- Iron ore stockpiles amassed at China’s ports are on the rise again, hitting a three-month high and raising the possibility they could expand to a record by year-end, as curbs on steelmakers’ output crimp near-term demand while seaborne supplies increase.
- Volkswagen AG lifted its profit and revenue targets for 2020, giving its firmest sign yet that the world’s biggest auto maker is emerging from its diesel-emissions crisis faster than initially anticipated. VW shares rose as much as 3.9 percent after the German manufacturer said in an investor presentation it expects revenue to rise more than 25 percent through 2020, and said operating profit would increase 25 percent or more.
- Marvell reached pact to buy Cavium common stock in exchange for consideration of $40.00 per share in cash and 2.1757 Marvell common shares for each Cavium share.
- Global investment banking revenues may decline 9 percent this quarter on low volatility and a selloff of high-yield debt, analysts at JPMorgan Chase & Co. said. Revenues from trading fixed income, currencies and commodities are expected to decline 13 percent in the three months through December versus the same period last year, while banks’ equities businesses may drop 10 percent.
- German Chancellor Angela Merkel’s bid to form a new government failed, raising the prospect of fresh elections in Europe’s largest economy and casting doubt on the future of its longest-serving leader. A month of coalition talks collapsed in dramatic fashion just before midnight Sunday as disputes among a grab-bag of disparate parties over migration and other polices led the Free Democrats to walk out.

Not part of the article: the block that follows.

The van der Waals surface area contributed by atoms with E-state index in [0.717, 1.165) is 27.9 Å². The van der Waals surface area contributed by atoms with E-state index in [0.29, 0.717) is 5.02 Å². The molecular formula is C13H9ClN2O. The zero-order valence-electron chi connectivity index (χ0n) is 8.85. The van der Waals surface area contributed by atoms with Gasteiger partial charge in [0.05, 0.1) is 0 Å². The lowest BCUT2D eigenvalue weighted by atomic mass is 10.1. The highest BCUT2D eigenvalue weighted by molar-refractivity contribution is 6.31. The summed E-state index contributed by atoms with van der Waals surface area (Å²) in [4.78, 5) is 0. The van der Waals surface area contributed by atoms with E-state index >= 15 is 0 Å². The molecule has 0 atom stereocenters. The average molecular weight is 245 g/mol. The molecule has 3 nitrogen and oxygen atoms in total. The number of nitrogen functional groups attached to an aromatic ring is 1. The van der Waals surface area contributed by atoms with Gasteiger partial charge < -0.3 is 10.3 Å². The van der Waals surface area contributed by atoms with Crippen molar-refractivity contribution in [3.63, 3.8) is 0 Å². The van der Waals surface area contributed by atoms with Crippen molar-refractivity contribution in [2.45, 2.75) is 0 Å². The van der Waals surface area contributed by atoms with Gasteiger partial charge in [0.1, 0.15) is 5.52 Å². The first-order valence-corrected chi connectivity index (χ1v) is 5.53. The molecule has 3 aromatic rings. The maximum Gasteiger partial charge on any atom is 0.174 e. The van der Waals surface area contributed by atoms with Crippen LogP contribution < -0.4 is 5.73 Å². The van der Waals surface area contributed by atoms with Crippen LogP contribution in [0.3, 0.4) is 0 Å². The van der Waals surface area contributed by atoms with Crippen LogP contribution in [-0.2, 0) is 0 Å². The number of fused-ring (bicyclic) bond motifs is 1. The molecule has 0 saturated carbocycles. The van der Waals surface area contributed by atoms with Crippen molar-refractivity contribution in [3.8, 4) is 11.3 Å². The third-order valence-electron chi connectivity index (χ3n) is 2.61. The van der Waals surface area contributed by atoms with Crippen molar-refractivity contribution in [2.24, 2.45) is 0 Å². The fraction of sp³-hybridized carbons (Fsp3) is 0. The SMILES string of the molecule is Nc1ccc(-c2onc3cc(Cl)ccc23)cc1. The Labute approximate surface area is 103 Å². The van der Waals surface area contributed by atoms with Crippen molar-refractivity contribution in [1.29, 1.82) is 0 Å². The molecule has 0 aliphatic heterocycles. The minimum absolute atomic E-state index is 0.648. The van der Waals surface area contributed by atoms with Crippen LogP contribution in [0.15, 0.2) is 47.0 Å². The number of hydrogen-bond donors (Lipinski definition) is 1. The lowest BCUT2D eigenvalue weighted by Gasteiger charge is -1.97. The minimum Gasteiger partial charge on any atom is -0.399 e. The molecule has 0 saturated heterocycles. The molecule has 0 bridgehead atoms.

- The latest Nafta talks have proven far less dramatic than the fireworks of earlier rounds, though any deal remains far off as Mexico and Canada hold out hope the U.S. will soften its demands. The fifth round of talks, which began in Mexico City on Nov. 15 and wraps up on Tuesday, is the first held without the top trade chiefs from the three countries.
- The Trump administration is banking on the Federal Reserve not to squelch any bump in economic growth from the Republican tax plan. White House chief economist Kevin Hassett argues that the tax overhaul will boost productivity, allowing the U.S. economy to grow more rapidly without risking a damaging bout of higher inflation that would be an anathema to the Fed.
- Saudi authorities estimate they may be able to recover between $50 billion and $100 billion from settlement agreements with suspects detained in an anti-corruption crackdown that has implicated prominent princes, officials and billionaires, a senior official said.
- Alibaba Group Holding Ltd.’s $2.9 billion deal to buy a slice of China’s largest hypermart chain pits it against Wal-Mart Stores Inc. in the world’s largest retail arena. China’s biggest e-commerce company agreed to acquire 36 percent of Sun Art Retail Group Ltd., which operates about 400 hypermarkets under the Auchan and RT-Mart banners.